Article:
This fossil of an ancient bird that died with an unlaid egg still inside her body is believed to be the first of its kind.
Scientists have discovered the first fossil bird ever found with an egg preserved inside its body, a new study reports.
The 110-million-year-old bird is a new species called Avimaia schweitzerae, which was discovered in northwestern China. The bird lived at the same time as the dinosaurs.
The discovery was a surprise to paleontologists: “We were not expecting anything interesting, but it turned out to be the first fossil bird ever found with an egg inside its body,” study lead author Alida Bailleul of China’s Institute of Vertebrate Paleontology and Paleoanthropology told National Geographic.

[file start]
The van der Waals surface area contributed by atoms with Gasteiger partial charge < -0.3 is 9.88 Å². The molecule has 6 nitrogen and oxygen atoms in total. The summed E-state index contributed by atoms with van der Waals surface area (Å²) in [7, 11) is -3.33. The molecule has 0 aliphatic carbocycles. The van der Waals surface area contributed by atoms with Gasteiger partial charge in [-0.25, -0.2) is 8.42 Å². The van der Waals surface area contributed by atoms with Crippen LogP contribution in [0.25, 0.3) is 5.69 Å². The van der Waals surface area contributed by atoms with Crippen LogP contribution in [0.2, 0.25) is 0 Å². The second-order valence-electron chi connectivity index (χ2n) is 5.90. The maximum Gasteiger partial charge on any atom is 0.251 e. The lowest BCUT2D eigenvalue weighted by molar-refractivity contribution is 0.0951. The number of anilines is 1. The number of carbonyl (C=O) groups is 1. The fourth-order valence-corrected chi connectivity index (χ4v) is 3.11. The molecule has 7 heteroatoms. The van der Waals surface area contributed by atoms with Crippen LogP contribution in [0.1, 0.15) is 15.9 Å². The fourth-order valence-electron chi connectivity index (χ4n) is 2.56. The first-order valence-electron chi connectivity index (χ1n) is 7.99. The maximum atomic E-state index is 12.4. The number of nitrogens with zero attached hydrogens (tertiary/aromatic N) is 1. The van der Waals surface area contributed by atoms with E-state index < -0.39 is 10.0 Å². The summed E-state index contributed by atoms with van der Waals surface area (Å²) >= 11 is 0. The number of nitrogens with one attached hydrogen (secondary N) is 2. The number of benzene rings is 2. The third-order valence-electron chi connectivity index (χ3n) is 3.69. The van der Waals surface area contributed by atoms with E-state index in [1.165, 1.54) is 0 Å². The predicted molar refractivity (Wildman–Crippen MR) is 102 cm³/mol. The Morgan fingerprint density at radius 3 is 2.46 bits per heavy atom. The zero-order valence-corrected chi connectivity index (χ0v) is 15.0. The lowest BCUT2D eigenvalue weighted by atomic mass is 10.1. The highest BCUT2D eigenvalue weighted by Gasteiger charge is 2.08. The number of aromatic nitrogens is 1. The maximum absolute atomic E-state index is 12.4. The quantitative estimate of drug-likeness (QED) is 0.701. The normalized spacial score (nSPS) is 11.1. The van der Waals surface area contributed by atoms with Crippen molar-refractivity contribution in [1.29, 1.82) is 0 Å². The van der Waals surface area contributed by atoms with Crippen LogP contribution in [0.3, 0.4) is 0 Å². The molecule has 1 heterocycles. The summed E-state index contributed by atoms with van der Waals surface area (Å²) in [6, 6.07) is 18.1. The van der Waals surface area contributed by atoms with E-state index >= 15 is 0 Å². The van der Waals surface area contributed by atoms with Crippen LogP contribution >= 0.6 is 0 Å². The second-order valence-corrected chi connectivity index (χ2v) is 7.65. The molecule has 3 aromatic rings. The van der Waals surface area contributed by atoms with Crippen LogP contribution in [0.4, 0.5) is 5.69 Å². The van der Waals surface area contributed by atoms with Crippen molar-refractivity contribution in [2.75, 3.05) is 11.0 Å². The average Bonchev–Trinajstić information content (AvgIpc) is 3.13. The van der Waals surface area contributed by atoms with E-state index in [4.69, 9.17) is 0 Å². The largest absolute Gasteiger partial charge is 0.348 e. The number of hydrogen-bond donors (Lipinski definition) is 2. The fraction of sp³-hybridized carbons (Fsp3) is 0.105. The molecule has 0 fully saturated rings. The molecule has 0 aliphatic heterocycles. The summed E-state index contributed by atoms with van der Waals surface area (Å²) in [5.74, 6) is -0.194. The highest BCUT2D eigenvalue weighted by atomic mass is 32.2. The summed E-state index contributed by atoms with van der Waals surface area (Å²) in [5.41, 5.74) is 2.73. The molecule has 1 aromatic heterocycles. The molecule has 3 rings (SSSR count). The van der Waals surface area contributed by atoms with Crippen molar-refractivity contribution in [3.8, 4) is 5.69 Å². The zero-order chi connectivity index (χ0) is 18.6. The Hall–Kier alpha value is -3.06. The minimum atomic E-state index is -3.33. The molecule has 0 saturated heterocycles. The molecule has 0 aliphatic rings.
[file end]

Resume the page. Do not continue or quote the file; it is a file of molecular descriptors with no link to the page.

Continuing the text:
The finding is especially amazing because fully formed eggs typically only stay within an adult mama bird for about a day, according to Science magazine.
But problems with the egg itself may have caused the bird’s death due to “egg-binding.” This happens when the egg becomes stuck inside the body, preventing the egg from being laid, and killing the mother bird, the study said. Egg-binding is a serious and lethal condition that is fairly common in small birds undergoing stress.
This condition still occurs in chickens and modern pet birds.
Yet despite being malformed, the egg is excellently preserved, including parts of the eggshell that are seldom seen in the fossil record, such as traces of the egg membrane and the cuticle,
Overall, the scientists said this fossil provides more information about ancient reproduction than any other Mesozoic fossil bird yet discovered.
As for the species name, it means “mother bird” (Avimaia) and also honors paleontologist Mary Schweitzer (Schweitzerae).
The study was published in the peer-reviewed British journal Nature Communications.
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